Q&A: Telehouse engineering lead discusses AI benefits for data centres

Oliver Goodman has served as head of engineering at global data centre service provider Telehouse since January 2020, and has seen first hand how AI has helped to solve operational challenges that occur within the sector. This Q&A will explore the biggest obstacles that the sector has needed to overcome, as well as how data centres have been leveraging AI to drive efficiency and maintain resilience.

What are the biggest challenges that data centre operations have faced within the last year, and how can AI help companies in the sector overcome them?

While every business has been impacted by the pandemic in one way or another, the data centre industry has remained buoyant as digital transformation has accelerated. We’ve seen a surge in customer demand and growth in every service we offer, so our and the industry’s biggest challenge right now is dealing with that growth while adapting to workplace restrictions.

Balancing the growing market with having to work with tighter resources means data centre operators are looking to make the shift to more intelligent decision making and further expand on automation that guarantees uptime and effective functionality, and this is where AI can help.

Many data centres rely heavily on manual operations to inform operational decisions but by applying AI, we hope to implement more automation for example in the transfer of load or intelligent switching between redundant and resilient equipment. Using data we collect on facility temperature, humidity and how “hard” infrastructure is working, AI could be applied to help us understand what could be done to extend the serviceable life of equipment and whether savings to be made in terms of energy efficiency, capital expenditure of upgrades and part replacements.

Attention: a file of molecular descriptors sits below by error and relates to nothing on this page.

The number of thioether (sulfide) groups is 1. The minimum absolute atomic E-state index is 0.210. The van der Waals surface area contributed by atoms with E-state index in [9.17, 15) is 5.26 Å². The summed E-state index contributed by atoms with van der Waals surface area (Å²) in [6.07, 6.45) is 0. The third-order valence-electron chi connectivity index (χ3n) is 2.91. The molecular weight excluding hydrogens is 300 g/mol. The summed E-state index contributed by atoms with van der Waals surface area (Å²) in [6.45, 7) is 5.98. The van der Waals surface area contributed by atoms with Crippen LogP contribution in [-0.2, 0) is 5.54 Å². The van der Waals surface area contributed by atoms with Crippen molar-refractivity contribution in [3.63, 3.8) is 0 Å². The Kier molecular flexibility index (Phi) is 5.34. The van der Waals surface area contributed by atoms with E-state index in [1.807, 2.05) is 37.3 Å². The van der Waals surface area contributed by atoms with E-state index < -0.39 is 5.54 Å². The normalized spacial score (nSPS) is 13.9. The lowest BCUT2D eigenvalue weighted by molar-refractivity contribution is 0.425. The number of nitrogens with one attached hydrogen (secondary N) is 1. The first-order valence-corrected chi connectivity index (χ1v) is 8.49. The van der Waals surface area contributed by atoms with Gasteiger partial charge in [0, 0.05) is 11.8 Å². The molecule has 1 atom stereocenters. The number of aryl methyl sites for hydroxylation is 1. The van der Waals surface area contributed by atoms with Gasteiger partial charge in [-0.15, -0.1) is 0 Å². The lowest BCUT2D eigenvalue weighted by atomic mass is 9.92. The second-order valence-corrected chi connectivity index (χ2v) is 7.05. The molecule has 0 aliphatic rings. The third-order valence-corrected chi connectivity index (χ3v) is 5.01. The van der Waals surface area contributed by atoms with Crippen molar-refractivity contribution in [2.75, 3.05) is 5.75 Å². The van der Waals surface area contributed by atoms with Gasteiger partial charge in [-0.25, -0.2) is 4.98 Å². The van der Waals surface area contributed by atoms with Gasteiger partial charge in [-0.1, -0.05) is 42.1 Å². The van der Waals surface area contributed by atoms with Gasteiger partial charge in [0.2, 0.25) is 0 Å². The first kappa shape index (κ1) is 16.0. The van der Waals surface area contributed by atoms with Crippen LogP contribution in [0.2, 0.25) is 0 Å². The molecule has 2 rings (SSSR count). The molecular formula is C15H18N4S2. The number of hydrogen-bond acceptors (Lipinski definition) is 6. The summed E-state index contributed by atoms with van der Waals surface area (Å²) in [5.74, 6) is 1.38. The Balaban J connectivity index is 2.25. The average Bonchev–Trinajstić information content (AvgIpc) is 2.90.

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How has AI been driving energy efficiency and helping the data centre space to become more environmentally friendly?

Data centre operators have extensive data management systems involved in the collection, aggregation and visualisation of data that can help us analyse all kinds of factors, such as customer load, aisle temperatures and humidities in each data hall. AI takes that data and performs an action based on certain trigger points.

If the customer load goes beyond a certain level, cooling infrastructure can be ramped up or down to provide sufficient cooling in the most energy efficient way. This is preferable to keeping that plant running at 100% just in case the load goes up. Machine learning can also be used to predict these events dependant on a number of other factors (e.g. external ambient temperatures) so the control systems can react accordingly and automatically.

Most data centre control systems already use AI to an extent to control and improve energy efficiency effectively. For example, an uninterruptable power supply can automatically change from one efficiency mode to another depending on the load of the system. The AI/control systems will turn off redundant modules and put them into hibernation where appropriate, ensuring the system runs as close to the optimum efficiency for the actual load at any given time.

Every year these control systems get better, but there is a growing expectation on the manufacturers to come up with highly efficient systems that we can build a level of automation on top of to help us achieve maximum efficiency gains.